Wilson Passeto

Ashoka Fellow
Fellow Since 2007
Agua e Cidade


This profile was prepared when Wilson Passeto was elected to the Ashoka Fellowship in 2007.
The New Idea
In response to the growing threat of water shortage in Brazil's burgeoning cities, Wilson has instituted a number of incentives and support services to promote changes in individuals' water consumption, both at home and at the workplace. With more than 20 years’ experience working as a hydraulic engineer in the private and public sector, he is well aware of both the obstacles and the opportunities when it comes to changing the way Brazilian society approaches water consumption.
Wilson begins by training what he calls “water agents”: Employees and community members equipped with the knowledge and tools to combat water wastage in their homes and offices. These agents then teach what they’ve learned, along with the practical how-to strategies for reducing consumption, to their families and communities. He provides each newly empower water agent–and the institution that supports them–with technological tools, consulting services, and a supportive community. Each organization–be it private, public, or government-related–is then offered a platform for sharing best practices, and an incentive scheme to reward the most innovative water management projects.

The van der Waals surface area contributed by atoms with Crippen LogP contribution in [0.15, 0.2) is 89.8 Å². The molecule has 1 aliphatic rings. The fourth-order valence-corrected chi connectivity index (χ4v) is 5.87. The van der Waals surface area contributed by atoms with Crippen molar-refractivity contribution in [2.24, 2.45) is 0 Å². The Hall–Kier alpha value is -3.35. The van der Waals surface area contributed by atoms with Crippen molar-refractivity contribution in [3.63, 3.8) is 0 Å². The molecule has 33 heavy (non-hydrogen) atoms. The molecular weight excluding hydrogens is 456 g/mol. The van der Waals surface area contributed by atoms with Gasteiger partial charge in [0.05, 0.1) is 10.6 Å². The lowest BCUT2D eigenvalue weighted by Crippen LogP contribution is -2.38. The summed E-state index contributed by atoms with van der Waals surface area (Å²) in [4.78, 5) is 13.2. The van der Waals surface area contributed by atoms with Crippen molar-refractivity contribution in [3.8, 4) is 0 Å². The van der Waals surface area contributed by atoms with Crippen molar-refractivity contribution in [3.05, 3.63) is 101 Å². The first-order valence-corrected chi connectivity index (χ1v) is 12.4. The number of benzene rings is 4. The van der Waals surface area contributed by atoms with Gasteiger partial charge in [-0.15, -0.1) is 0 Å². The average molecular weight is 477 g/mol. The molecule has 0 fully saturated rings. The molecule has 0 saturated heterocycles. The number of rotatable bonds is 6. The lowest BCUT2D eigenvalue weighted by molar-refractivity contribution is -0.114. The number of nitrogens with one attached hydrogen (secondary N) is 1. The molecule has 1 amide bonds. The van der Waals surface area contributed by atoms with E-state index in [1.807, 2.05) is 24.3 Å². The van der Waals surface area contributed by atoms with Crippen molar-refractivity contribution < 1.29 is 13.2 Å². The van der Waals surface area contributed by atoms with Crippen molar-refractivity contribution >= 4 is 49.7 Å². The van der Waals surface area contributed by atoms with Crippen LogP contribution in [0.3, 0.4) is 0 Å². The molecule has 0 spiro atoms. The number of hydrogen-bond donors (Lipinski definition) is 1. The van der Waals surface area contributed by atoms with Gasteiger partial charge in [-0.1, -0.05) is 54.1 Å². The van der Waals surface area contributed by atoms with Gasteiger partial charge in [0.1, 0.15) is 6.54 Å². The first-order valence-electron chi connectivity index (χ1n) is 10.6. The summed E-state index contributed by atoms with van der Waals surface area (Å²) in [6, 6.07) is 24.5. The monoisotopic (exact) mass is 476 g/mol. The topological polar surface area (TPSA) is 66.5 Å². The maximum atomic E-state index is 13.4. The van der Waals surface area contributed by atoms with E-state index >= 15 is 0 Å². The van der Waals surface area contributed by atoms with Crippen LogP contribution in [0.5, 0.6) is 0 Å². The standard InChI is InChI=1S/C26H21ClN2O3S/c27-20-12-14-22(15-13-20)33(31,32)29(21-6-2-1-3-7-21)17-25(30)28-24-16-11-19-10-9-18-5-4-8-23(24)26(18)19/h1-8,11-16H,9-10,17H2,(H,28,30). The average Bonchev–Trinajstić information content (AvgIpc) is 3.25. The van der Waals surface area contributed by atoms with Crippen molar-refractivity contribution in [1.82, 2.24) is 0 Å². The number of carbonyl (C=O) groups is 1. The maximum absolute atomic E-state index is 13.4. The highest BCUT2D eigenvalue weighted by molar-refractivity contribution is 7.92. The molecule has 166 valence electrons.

Encouraging people to change their behavior, however, requires that they have access to the basic infrastructure and appropriate technologies needed to do so. To this end, Wilson is helping to design and market technological innovations aimed at improving efficiency and reducing waste. In partnership with one of the world's biggest water distributors, he helped to institute individual water measurement systems in commercial and residential buildings. To date, he has helped train more than 1,600 teachers and instituted new water-related teaching materials in more than 220 schools throughout a number of Brazil's major cities. He is currently adapting his training program to tailor directly to the needs of particular urban industries, and is launching a pilot program Costa Rica.
The Problem
The Strategy
The Person

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